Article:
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Saturday, December 10, 2011

***EXTRA: Bob Kane Swipe Spotted***

A reader caught this when I didn't. This panel from a Dec, 1938 RUSTY & HIS PALS story by Bob Kane was lifted nearly intact by Kane as a panel for the debut BAT-MAN story 6 months later in DETECTIVE! Since much of that story has been documented as Alex Raymond swipes, I'm wondering if this panel, too, might have originally come from FLASH GORDON! Thanks Silver Fox!

Adventure Comics # 34, January, 1939

 Not a major one but the first hint of real change of late in this title finds Fred Gaurdineer doing this month's cover. Certainly a competent artist and already a comics veteran,  Guardineer's work was, however, very stiff and his cover here shows that limitation. His style gave many of his stories an endearingly interesting, oddball flavor but his covers...particularly these supposed to look "adventurous," were a little trickier to love. Even the blood looks bland.
 Kind of a dull issue all around with not too much happening in most of the serious strips. There were, as almost every issue lately, a few more new humor strips. GRAN'PA, clearly filler since it doesn't even take up a full page, is by Fred Schwab who would end up as the cover artist on the infamous, unreleased MOTION PICTURE FUNNIES WEEKLY # 1 which would mark the first appearance of Timely/Marvel's SUB-MARINER by Bill Everett. That book would not come to light until the 1970's. Schwab similarly did the inside back cover dog strip, TINY.
JUST LIKE JUNIOR normally appeared in MORE FUN COMICS and may have ended up here to fill for someone ,missing their deadline . It's a very clean, nicely drawn strip which brings to mind the not-yet-created ARCHIE. GCD, in fact, indicates this may be by future Archie creator Bob Montana.

Friday, December 9, 2011

Adventure Comics # 33, December, 1938

Could be just me but this cover seems kind of dull compared to what we've been getting. Still Creig F doing the honors, though. The single most interesting thing about this issue, however, is the ad below. Looks like Siegel and Shuster were attempting to take advantage of their success at DC by starting a mail-order "school" out of Jerry's home address in Cleveland (designated a landmark in a 2009 ceremony as seen in the pic below). Odd to find the creators of such dramatic and fantastic strips as the ones listed here (as well as the oddly omitted DOCTOR OCCULT) selling their expertise on HUMOR!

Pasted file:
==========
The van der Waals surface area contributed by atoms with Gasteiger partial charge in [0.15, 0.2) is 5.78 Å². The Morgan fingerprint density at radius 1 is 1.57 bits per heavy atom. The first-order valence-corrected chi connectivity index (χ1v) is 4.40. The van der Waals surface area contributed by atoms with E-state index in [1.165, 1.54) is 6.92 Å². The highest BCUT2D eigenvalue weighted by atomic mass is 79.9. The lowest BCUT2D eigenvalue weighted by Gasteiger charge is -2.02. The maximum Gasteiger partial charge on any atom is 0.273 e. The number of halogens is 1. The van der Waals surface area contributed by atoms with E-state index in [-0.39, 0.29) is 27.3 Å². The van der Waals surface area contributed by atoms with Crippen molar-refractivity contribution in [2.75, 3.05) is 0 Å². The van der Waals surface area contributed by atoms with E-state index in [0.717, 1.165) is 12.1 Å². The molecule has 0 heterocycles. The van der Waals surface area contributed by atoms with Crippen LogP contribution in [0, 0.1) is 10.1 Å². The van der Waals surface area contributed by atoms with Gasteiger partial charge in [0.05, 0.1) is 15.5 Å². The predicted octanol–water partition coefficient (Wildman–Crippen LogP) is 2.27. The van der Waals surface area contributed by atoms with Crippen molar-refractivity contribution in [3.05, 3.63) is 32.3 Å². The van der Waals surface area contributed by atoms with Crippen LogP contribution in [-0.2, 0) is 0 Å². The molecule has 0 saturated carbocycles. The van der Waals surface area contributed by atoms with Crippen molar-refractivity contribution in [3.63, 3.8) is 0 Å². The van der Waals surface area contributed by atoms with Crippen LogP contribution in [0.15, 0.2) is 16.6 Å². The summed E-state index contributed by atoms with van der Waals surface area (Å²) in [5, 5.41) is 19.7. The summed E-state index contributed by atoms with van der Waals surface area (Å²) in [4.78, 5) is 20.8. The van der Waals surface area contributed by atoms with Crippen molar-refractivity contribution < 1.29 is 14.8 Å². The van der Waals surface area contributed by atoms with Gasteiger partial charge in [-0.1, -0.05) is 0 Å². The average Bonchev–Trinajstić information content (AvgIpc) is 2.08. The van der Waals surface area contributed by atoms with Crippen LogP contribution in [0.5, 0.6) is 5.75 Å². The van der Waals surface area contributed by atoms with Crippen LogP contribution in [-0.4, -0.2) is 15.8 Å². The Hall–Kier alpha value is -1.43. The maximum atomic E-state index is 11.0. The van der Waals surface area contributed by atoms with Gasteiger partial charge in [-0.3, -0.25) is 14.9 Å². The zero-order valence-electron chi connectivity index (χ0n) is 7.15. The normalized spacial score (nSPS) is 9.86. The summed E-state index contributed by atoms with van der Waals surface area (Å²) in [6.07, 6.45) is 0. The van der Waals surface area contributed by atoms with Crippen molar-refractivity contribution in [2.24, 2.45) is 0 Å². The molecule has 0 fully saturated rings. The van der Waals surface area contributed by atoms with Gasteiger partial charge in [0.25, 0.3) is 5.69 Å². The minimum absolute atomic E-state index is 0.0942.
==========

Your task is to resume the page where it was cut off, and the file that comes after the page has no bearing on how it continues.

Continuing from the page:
Maybe it's just me (again) but this issue seems more violent than the ones before, also, as evidenced by the following panels.

Thursday, December 8, 2011

Adventure Comics # 32, November, 1938

Okay, this is it! No longer NEW or NEW ADVENTURE, the next nearly 40+ years and nearly 500 issues will be just plain ADVENTURE! Other than that, however, we're still a few issues away from the first big change. Note the ad below, though, highlighting the masked CRIMSON AVENGER, a pulp-inspired hero already appearing in DETECTIVE COMICS. This, of course, was a harbinger of things to come.

In this issue, the serious strips far outnumber the humorous ones. The former include:
BARRY O'NEILL, TOM BRENT, FEDERAL MEN, DALE DARING, CAPTAIN DESMO, TOD HUNTER, THE GOLDEN DRAGON, RUSTY & HIS PALS and ANCHORS AWEIGH, most taking up 3-4 pages. Many were still in two colors or black and white.

Long before the Comics Code, these stories would occasionally get quite violent!

 Even the humorous stories could be violent!

Masks, hoods and villains with colorful names were becoming the norm in the stories even though many of them were still the evil Orientals at this stage.

This was the one new strip this time around. Meanwhile, OL' OZ BOPP which has appeared for quite a run, finishes with this issue. 

Wednesday, December 7, 2011

New Adventure Comics # 31, October, 1938

Okay, here we are at the final issue in this second incarnation of our magazine. Not that you should expect any major transitions beyond the title just yet. Note that ACTION and DETECTIVE are being touted in the ad below but MORE FUN is no longer pictured.

 Yet another new humor strip, DOT AND DANNY has kind of an animated strip feel and is credited to "Romer." It's pretty but goes a long way for a gag that it telegraphs way too soon.

 Little by little, the strips are taking on more and more of that "comic book" feel as seen in the panels below. With ACTION all the way up to issue five already could it be the influence of SUPERMAN? FEDERAL MEN continues apace in this issue also but looks more and more like I'm seeing some Wayne Boring in the art so I'd say Shuster had set up his studio already.

 Apparently they were looking for new artists?

Tuesday, December 6, 2011

New Adventure Comics # 30, September, 1938

Flessel shows once again that he really was pretty good at drawing water that actually looks wet. Sounds simple but a lot of comics artists always seemed to have trouble with that.
 Bob Kane's JEST A MINUTE continued the artist's pages of single panel cartoons as well as RUSTY AND HIS PALS.

 The above is NOT Batman. In fact, this is a Tom Hickey illustration of a prisoner kept masked in his cell. This would, however, be around the time that Bob Kane might have been starting to think about a new masked hero character for DETECTIVE COMICS.
Sheldon Moldoff had two pages of sports-realted cartoons in this issue, this one actually presenting batting tips.